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Your AUM Number Isn't Enough to Measure Growth

June 7, 2019
Growth. We talk about it in leadership meetings, at conferences, in our teams, and in the context of our future goals. We talk about growth so much that, sometimes, the concept becomes vague and distorted.

How much growth is enough? It’s a question that doesn’t require a basic answer. In fact, we would argue that growth shouldn’t solely be evaluated by the standard industry measurement that we’re all used to: assets under management (AUM). 

Rather, we believe the question that really matters is: What does growth mean to you?

The majority of advisory firms start the same way, with a single founder who has an entrepreneurial spirit and a passion for building client relationships.  

And this is how it usually works: Through organic growth and a lot of hand-shaking (with just about anyone who shows interest in their mission and expertise), the founder’s client base grows — until it doesn’t. The founder is single-handedly juggling multiple types of clients that require personalized client experiences and investment strategies. The practice has suddenly become unsustainable; the client base plateaus. 

At this point, the founder has reached a fork in the road, standing in front of two paths forward:  
  • The founder continues to be overwhelmed, and the client experience suffers. She loses any semblance of work-life balance and lives in everyday chaos.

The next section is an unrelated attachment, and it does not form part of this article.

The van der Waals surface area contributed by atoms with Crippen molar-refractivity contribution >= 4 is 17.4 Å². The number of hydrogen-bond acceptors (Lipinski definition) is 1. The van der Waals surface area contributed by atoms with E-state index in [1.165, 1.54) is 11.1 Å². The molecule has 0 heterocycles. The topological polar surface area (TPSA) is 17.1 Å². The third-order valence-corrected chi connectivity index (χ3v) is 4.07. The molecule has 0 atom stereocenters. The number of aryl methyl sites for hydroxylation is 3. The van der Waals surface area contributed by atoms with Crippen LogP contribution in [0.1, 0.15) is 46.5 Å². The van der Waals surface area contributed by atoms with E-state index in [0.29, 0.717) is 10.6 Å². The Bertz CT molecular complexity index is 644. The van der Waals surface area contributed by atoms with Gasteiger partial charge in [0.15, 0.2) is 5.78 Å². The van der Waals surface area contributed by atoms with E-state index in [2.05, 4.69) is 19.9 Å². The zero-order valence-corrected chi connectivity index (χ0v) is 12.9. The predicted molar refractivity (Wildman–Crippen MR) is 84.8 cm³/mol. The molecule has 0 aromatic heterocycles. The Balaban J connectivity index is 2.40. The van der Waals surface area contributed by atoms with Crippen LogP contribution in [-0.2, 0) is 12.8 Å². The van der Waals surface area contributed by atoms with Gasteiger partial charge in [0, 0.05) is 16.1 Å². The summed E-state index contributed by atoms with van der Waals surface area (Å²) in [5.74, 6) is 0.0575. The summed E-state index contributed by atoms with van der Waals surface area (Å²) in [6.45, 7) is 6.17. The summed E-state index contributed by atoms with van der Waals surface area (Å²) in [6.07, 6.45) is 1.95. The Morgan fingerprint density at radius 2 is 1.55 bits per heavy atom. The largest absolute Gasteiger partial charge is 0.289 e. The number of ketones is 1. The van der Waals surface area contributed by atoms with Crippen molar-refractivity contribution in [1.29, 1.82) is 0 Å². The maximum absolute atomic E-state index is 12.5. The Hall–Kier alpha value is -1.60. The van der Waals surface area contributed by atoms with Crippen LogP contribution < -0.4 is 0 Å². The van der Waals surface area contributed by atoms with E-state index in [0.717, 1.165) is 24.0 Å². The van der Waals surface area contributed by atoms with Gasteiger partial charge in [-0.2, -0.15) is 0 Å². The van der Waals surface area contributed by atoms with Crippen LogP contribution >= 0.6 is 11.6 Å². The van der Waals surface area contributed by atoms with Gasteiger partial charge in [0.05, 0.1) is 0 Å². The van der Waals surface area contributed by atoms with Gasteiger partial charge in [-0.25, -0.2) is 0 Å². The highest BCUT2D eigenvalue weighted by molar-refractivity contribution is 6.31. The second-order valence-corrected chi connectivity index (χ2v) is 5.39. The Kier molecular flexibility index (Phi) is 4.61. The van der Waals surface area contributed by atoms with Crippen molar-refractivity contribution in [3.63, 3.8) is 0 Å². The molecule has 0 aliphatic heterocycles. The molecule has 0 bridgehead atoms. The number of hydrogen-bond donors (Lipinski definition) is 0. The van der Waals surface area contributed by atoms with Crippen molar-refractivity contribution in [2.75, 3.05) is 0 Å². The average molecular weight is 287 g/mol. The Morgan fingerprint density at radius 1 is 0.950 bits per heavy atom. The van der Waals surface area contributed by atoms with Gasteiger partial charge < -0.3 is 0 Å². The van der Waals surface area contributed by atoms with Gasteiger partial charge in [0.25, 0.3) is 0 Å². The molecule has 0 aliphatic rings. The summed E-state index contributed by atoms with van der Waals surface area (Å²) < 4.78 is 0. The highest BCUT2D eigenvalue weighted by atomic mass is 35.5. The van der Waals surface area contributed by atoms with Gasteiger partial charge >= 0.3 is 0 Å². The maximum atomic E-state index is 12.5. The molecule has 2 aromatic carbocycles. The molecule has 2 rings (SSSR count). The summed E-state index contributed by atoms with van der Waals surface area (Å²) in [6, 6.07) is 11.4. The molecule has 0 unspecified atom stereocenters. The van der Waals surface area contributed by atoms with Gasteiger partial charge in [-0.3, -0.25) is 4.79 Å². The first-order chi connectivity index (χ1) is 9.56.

• The founder either scales down to a lifestyle practice or scales up to a full-fledged advisory business versus a solo practice.
The path that we are primarily concerned with is the latter: the advisory business. It’s the path that requires a completely different mindset— and it’s the one with the most promising growth potential.

Scaling up requires the founder to transform from a service professional to a business management professional. Everything that exists beyond the AUM number becomes increasingly more important — the go-to-market strategy, the right talent, the most efficient tools and technology. What worked for the founder in the past will not work in the future — not if she wants to grow at a healthy rate (around 15%).

What about you? Are you, like the founder, standing at the precipice of real, game-changing growth beyond the AUM number? To move past the fork in the road and choose the right path, incorporate these three steps into your business strategy.
Step 1: Understand Who You Serve and the Value You Deliver

Your ideal client profile and value proposition should guide you through every decision you make in your advisory business. 

You can’t create a solid client experience until you fully understand who your clients are — their behaviors, interests, habits, challenges, and needs. Client “personas” — or semi-fictional representations of your ideal clients, derived from market research and data about your current clients — can play a role in this. The more specific you make your personas, the better. By letting your ideal client profile and personas lead the way, you can better focus your business development efforts on areas that actually matter, and you can improve how you serve your clients going forward.

Next, it’s important to test your understanding of the value you deliver to your clients. A value proposition is a meaningful tool with a much wider application than just marketing your services. The value proposition can help direct every function of your firm — it’s the guiding light, so to speak. It informs your client experience, directs your team’s workflows, and drives the solutions you deliver. To craft your value proposition, focus on these three steps: